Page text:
A deal to invest more than £170 million in the Greater Brighton city region was signed this morning (Tuesday 11 March).
The City Deal is intended to mark the start of a commitment by the government to invest in Brighton and Hove and the surrounding area.
It is also intended to build on emerging local success stories such as Brighton’s creative-tech cluster of businesses.
The sector has grown from nothing to more than 1,500 firms since the turn of the millennium and is regarded as a rival to “Tech City” in east London.
The Greater Brighton City Deal includes plans to spend £24.5 million on a makeover of New England House, near Preston Circus.
The building will be refurbished and extended with broadband speeds expected to rise significantly.
Cities Minister Greg Clark, a Conservative member of the coalition government, visited the offices of Wired Sussex in New England House this morning to sign the City Deal in person.
The agreement had already been signed by the Liberal Democrat Deputy Prime Minister Nick Clegg.
Others signing the City Deal included Brighton and Hove City Council leader Jason Kitcat and his counterparts in Lewes, Mid Sussex, Adur and Worthing.
Mr Peel congratulated the politicians for reaching out beyond their boundaries and rising above party differences to work together in the public good.
Mr Peel said: “This is excellent news for the people and businesses of the Greater Brighton area.
“The City Deal is likely to significantly increase confidence among those currently considering investment in the area and provide exceptional opportunities for future growth.
“It is a fine example of how partnerships between the public and private sectors can make a significant difference to the future prosperity of an area.”
Councillor Kitcat said: “People do not recognise boundaries. That’s not to ignore all the unique areas.
“This is an over-arching partnership and other areas will continue with their distinctiveness.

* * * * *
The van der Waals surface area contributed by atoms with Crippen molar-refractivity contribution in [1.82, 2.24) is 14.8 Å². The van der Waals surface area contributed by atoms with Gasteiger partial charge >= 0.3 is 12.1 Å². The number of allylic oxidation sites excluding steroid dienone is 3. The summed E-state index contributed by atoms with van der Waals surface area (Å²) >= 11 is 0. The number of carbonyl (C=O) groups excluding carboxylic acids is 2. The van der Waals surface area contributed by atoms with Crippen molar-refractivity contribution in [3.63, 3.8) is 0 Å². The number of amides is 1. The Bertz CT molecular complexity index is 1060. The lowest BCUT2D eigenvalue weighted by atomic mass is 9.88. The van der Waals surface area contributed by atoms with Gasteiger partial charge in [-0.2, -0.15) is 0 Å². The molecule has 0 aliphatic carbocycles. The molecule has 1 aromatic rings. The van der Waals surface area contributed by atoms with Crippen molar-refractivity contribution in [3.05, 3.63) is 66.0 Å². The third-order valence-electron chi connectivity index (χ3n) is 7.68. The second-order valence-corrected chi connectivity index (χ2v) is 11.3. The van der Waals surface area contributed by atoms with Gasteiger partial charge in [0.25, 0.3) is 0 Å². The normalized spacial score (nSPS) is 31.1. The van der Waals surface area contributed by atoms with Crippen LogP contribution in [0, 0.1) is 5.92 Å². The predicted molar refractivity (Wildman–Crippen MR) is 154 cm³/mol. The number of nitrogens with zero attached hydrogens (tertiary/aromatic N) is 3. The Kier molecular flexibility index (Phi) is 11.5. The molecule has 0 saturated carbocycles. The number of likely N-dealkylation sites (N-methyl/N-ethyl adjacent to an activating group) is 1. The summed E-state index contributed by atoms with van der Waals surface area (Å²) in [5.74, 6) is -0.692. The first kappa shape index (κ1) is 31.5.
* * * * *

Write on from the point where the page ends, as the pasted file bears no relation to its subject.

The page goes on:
“Today is not the end. For me this is just the beginning of a great opportunity for local government.”
He said that it would mean more powers being devolved from the government to the Greater Brighton city region.
He added: “Many other countries have done this and created greater city regions and this will mean real change in our areas.
“The ambition and commitment which have brought City Deal to fruition will also mean we can bring more jobs and better housing, better infrastructure and a more vibrant regional long-term economy.”
Mr Clark said: “This is a part of the country that has such a lot going for it.
“This is one of the places that is going to drive growth not just locally but across the United Kingdom.
“And your neighbours are very much part of the local economy.”
He highlighted the investment in the digital media and creative technology sector in Brighton as well as money being spent on coastal flood defences for Shoreham and Newhaven.
Mr Clark said: “What’s exciting is the collaboration between business, the universities and local authorities.
“The reputation of this place, which is already strong, is going to go from strength to strength.”
Those behind the City Deal expect it to help create 1,300 jobs in the short term rising to an estimated 8,500 over the coming few years.
And they will form the Greater Brighton Economic Board which will meet for the first time in April.
The board will bring together public sector leaders, business partners and educational representatives to oversee a six-year programme of investment in jobs, housing and business and skills support.
The Greater Brighton Economic Board has four key priorities
- Creating more jobs and businesses through a new network of growth centres across the Greater Brighton City Region
- Achieving higher wages and skills, working with local universities and colleges to create high-value jobs and develop skills to meet the needs of new sectors in a changing economy
- Creating more and better housing and employment space and investing in infrastructure
- Providing business support and grants
The partners represented on the board will work together to influence and shape future government policy to boost the local economy and champion local regeneration.
They aim to show how local solutions are more effective than national interventions.
The board is also keen bring the Greater Brighton area the benefits that arise when the whole is greater than the sum of the parts.
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